The NFL season has once again come to an abrupt end in Philadelphia and once again the fans want Donovan McNabb gone. I guess after 11 years of hearing the same thing over and over again, you get used to being the whipping boy.
Now, before you read any further, please understand, I am not related too, affiliated with or being paid by anyone in the McNabb family. So, I write this story using nothing else but the numbers to back it up.
McNabb, has just finished his 11th season with the Eagles and from a numbers standpoint, is arguably the best QB in team history. He is the franchise's all time leader in passing yards (32,873), touchdown passes (216), attempts (4, 746) and completions (2,706).
He has led the franchise to more regular season wins (91) and playoff appearances (8) than any other quarterback in team history.
McNabb has compiled the lowest interception percentage in NFL History (2.09%, 100 int's in 4,746 attempts) and the third best touchdown-to-interception ratio (2.16) in league history, behind Tom Brady (2.29) and Steve Young (2.17).
Mac is also a five time Pro-Bowler with a possible sixth trip upcoming. He holds the NFL record of 24 consecutive completions and is one of six players in league history with at least 25,000 passing yards and 3,000 rushing yards. The others are: Randall Cunningham, Steve Young, Fran Tarkenton, Steve McNair and John Elway.
So why is it that with all those impressive accomplishments, Wilma McNabb's baby boy, can't seem to find any love in the city that loves you back? Most Eagle fans will tell you its because he can't win a big game and has yet to deliver the franchise its first ever Vince Lombardi Trophy. Is Donovan really to blame for the teams title drought?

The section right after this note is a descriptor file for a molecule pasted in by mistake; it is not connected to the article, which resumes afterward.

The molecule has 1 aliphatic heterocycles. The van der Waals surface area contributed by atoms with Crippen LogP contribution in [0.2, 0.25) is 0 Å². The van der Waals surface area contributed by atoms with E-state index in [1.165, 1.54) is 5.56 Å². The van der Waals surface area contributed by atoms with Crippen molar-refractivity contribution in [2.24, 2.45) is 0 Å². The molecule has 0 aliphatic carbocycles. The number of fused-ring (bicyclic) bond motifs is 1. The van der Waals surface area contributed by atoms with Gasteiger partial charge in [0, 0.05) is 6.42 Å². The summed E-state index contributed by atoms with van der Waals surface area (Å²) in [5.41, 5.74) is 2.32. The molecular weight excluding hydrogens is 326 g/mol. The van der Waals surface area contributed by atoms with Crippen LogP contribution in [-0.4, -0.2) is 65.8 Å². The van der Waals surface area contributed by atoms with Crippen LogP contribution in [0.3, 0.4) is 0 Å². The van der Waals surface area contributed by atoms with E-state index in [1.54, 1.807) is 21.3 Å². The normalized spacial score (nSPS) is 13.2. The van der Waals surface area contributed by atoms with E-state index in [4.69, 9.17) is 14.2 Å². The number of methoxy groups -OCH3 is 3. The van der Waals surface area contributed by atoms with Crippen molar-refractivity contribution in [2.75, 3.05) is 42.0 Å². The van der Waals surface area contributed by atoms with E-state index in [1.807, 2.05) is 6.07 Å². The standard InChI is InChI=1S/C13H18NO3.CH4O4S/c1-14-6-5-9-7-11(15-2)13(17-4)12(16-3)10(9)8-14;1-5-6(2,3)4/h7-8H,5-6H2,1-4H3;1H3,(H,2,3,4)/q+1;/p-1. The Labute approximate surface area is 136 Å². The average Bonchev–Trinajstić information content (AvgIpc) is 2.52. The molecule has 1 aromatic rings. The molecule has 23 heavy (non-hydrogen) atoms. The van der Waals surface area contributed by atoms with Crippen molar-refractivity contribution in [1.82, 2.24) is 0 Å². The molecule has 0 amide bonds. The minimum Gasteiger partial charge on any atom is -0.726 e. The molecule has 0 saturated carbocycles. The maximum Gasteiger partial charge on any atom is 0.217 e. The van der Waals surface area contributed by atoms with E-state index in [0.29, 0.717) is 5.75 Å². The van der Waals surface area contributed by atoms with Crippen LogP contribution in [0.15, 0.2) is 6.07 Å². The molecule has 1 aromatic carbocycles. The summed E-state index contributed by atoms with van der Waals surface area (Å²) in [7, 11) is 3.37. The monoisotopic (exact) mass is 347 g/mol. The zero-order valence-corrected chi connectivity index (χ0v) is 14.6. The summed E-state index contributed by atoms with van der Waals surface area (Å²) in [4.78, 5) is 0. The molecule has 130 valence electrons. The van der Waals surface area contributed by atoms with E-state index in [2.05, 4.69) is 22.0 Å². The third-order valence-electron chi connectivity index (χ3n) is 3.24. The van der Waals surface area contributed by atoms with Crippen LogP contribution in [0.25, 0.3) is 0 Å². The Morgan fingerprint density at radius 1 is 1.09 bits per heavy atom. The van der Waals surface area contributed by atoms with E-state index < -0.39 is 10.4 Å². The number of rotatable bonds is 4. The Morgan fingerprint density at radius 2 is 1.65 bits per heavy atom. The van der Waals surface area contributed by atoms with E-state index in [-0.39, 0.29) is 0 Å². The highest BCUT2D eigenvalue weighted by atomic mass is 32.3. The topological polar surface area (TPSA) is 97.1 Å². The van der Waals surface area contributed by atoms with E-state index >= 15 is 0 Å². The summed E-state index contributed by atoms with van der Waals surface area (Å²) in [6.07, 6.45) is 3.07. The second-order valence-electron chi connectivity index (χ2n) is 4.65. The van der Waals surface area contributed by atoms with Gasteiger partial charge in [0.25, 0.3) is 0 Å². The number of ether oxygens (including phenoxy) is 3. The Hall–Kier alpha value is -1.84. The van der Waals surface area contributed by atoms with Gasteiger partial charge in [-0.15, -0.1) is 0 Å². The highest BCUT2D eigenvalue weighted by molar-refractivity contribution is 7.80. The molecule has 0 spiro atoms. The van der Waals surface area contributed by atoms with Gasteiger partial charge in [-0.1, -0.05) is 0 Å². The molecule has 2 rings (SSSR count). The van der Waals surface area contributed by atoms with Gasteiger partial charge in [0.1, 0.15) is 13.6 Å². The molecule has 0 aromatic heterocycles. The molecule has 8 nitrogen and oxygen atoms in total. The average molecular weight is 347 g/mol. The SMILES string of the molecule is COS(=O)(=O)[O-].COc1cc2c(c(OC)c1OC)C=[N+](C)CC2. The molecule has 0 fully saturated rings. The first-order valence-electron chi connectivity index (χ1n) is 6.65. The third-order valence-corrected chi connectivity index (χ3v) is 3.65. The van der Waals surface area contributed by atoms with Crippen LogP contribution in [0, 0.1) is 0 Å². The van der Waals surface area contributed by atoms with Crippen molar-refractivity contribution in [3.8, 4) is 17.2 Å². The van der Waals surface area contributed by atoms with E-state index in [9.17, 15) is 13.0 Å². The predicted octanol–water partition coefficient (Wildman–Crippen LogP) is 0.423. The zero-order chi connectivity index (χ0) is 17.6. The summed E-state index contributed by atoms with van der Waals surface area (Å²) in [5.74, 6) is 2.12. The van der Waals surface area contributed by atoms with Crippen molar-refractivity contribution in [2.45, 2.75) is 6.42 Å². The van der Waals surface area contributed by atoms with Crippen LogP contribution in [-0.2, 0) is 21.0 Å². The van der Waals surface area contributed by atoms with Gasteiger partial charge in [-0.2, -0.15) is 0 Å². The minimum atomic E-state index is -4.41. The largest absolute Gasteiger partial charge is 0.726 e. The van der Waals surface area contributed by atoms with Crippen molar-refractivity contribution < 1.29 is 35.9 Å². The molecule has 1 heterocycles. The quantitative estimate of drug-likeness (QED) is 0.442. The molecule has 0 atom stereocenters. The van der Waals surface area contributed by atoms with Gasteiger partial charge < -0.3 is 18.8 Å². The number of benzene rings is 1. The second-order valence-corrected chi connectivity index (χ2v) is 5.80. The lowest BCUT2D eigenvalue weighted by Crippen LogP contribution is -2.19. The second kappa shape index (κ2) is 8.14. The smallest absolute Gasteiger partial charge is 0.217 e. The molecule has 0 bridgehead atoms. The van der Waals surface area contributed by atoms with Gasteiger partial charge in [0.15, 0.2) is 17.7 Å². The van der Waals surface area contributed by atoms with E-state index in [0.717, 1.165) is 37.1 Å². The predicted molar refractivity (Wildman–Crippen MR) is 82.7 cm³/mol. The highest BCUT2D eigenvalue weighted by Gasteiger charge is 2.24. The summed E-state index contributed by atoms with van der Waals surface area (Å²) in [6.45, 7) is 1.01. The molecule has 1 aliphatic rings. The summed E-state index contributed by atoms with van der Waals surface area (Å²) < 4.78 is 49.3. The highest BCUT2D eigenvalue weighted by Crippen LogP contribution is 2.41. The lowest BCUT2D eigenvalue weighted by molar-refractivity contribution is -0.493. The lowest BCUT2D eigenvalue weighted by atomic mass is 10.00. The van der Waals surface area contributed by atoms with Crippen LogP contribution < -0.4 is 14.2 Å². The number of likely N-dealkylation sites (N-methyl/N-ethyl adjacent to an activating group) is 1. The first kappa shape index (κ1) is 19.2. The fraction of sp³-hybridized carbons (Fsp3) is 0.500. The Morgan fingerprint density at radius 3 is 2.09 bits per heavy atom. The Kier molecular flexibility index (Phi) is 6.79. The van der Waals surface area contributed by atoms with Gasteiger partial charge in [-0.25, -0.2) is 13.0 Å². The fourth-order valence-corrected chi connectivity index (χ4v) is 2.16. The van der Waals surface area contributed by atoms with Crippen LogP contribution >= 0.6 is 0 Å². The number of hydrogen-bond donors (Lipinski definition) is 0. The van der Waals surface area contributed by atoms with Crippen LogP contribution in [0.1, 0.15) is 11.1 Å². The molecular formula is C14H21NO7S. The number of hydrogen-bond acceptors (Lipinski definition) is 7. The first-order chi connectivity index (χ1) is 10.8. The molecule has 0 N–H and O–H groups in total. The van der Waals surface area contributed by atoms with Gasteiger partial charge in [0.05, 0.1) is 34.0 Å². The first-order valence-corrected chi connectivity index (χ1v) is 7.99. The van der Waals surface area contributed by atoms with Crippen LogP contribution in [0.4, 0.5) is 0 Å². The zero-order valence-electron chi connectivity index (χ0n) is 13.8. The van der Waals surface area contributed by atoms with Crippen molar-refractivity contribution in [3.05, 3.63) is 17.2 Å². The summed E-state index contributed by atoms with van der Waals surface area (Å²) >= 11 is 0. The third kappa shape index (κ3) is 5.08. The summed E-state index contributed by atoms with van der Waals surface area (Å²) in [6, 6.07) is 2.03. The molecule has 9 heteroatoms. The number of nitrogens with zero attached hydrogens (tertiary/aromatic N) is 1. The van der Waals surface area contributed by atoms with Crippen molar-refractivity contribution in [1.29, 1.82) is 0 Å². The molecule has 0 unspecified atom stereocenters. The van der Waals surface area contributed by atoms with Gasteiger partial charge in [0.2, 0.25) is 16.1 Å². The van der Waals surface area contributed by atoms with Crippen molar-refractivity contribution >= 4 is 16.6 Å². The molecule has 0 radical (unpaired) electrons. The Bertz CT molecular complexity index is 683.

Take a look at McNabb's combined numbers from Super Bowl 39, his four NFC conference championship loses and the recent wildcard loss to the cowboys
2001 NFC Title Game
2002 NFC Title Game
2003 NFC Title Game
2004 Super Bowl 39
2008 NFC Title Game
2009 NFC Wildcard
Turnovers have clearly been a big issue for McNabb with 13 in the six games combined (10 interceptions, 3 fumbles). The three interceptions against the Patriots in Super Bowl 39 were easily the difference between winning and losing.
Despite the turnovers, McNabb did have the Eagles in position to win the 2001 and 2008 NFC Title games and to some extent, Super Bowl 39.
My Question to you, is what kind of numbers did the Eagles defense muster in those same six games? Take a peek.
2001NFC Title Game
2002NFC Title Game
2003NFC Title Game
2004 SuperBowl 39
2008NFC Title Game
2009 NFC Wildcard
Several things pop out when looking at the above numbers. Like for instance, only four turnovers in the six games combined (1 interception, 3 fumbles). Seven sacks in six games, that's a little over a sack a game average.
You certainly don't need me to tell you those numbers are not good. Neither is the fact that the defense has allowed an average of 122 yards rushing a game.
Just to give you some comparison. The Red Skins won Super Bowl 26 with Mark Rypien at quarterback. That day Washington’s defense forced Bills quarterback Jim Kelly to throw four interceptions and fumble once. Skins also held Buffalo to 43 yards rushing.
Super Bowl 35. Trent Dilfer QB’s the Ravens to a 34-7 win over the Giants, are you kidding me? No, because Dilfer had that Baltimore defense backing him up, forcing 4 Kerry Collins interceptions and a fumble. Ravens held New York to 66 yards rushing.
One more for emphasis. Super Bowl 37. Tampa Bay’s Brad Johnson did nothing spectacular at quarterback that day as the Buccaneers defense forced five Rich Gannon interceptions and one fumble. Bucs held the raiders to 19 total yards rushing. 48-21 the final.
The bottom line, is that all three defenses forced more turnovers in one game than the Eagles defense did in six. The average yards rushing per game, 42. Defense wins championships, remember.
Listen, I’m not telling you Donovan doesn’t bear some fault, but based on the numbers, there is no way he should be taking all the blame for the teams failed super bowl success.